Last week the Kings of Leon released their seventh album, Walls. It’s their first since Mechanical Bull, which came out in 2013 and to be completely honest, kind of popped and fizzled, even though it definitely had some quality rock songs on it. Reading the tea leaves, it looked like the Kings were closer to being on their way out than they were staying relevant. This was kind of bummer. As a fan, I wanted the band to keep on trucking, keep on evolving from a southern version of the Strokes to a southern version of U2. I’m also a fan of rock ‘n roll and rock bands, definitely mainstream rock bands, capable of headlining big sheds and big festivals, were rapidly becoming extinct. If not Kings of Leon, then who?
Hopefully that question can be shelved for the time being at least because based on what I’ve heard of Walls so far, it might be the comeback album the band needed. I have to wonder though, is it too late? Has the moment passed them? Can you randomly poll the next five people you see and determine if Kings of Leon matter anymore?
But hold on, can you conduct a similar poll to find out if any rock bands matter anymore?
The success of the Kings of Leon is as much about the success of rock ‘n roll and given the current landscape of the genre, the two are delicately intertwined. I would say the same for the Strokes and the Killers. It’s a sad glimpse into the state of rock music where three bands that all came out in the early 2000’s are still considered a recent wave of rock bands. It’s also an accurate glimpse, though. Not counting Pearl Jam or the Foo Fighters, the Red Chili Peppers or U2, the Kings, the Strokes and the Killers are still considered a new wave of rock headliners. They’re not necessarily considered new, but not old either, even though they’ve been in our lives for over a decade now. No one has really come to steal that mantle from them, which could attribute some to their lingering status as “new” or “new-ish.” Because of this precarious position, it makes their moves all that more important when it comes to the future of rock music existing in the mainstream and being part of the zeitgeist.
Rock music is in a tough spot, especially new rock music. For the most part, music is dominated by females right now and even the role of Rock Star has been snagged by rappers. Hip Hop acts are festival headliners. So are DJs and if rock music is represented, it’s mostly acts who are on the back side of their career (see: Jam, Pearl or Chili Peppers, Red Hot.) I don’t consider a band like My Morning Jacket to be a traditional rock band. Same goes for Death Cab for Cutie. The Black Keys are a rock band but who knows if they’ll ever be back. Odds aren’t especially good. At the same time, there really hasn’t been a rock band to come out in the past couple years that has been able to stick and make that leap. I’d be hard-pressed to even name one. I think Royal Blood is amazing, but do you know who Royal Blood is? Do we consider the 1975 a rock band? Cage the Elephant might be, but they’re still on the come-up as far as I’m concerned. They’re certainly not on a list of rock bands who could sell out the arena in your town.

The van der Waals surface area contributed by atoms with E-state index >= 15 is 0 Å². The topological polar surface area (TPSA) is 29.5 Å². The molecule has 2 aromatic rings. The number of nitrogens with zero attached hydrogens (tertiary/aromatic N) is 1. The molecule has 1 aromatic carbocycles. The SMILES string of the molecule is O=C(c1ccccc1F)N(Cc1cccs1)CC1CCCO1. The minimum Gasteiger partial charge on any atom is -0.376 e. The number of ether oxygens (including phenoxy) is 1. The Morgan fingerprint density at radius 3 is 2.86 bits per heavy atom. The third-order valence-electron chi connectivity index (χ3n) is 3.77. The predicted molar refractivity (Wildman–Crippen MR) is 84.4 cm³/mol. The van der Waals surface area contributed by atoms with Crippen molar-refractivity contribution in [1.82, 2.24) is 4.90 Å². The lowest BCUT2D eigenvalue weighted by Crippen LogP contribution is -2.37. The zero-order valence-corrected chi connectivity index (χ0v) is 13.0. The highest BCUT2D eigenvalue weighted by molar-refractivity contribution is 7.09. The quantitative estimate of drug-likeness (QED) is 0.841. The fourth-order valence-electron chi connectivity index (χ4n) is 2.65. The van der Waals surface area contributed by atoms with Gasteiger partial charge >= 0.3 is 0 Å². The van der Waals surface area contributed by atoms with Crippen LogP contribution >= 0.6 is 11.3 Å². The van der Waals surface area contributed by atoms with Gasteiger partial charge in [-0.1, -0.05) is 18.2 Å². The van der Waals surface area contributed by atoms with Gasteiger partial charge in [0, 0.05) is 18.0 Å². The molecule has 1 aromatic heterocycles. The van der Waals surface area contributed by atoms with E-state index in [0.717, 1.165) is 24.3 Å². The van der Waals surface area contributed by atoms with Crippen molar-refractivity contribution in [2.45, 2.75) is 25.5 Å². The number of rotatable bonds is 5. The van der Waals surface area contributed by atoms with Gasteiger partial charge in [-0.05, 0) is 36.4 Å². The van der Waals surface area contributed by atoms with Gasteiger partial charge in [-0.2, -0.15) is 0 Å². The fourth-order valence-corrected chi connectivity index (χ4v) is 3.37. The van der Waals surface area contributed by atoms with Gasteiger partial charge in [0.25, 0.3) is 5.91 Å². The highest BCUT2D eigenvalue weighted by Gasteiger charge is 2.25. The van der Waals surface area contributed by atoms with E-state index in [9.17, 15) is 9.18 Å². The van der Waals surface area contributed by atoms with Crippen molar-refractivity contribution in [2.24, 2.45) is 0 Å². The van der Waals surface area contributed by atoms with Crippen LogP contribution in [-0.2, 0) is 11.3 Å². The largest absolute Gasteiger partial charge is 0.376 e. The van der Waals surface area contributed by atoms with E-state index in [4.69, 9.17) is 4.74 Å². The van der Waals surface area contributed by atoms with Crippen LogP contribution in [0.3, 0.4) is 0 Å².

Until another band or bands come around, rock music needs the Kings of Leon and needs them to succeed. It’s kind of like building a successful baseball team. You need a mix of veterans, players in their prime and promising young talent. That way you can ensure (or at least hope to ensure) success for the foreseeable future. The Phillies of the late 00’s were doomed because they got too top heavy and when the ship started to capsize, they didn’t have the young talent to prevent that from happening. The Red Sox however, they look like they’re in the exact opposite position. They have their proven vets, they have players either in their prime or entering their prime and they have numerous players looking promising in the minors or in their rookie leagues. Rock music needs to be less like the Phillies and more like the Red Sox. Rock has their vets and has the potential in the minors, but rock needs to make sure they have their players in their prime to serve as a bridge between eras. The Kings of Leon, along with the Strokes and the Killers, need to be that bridge.
Hopefully they are.
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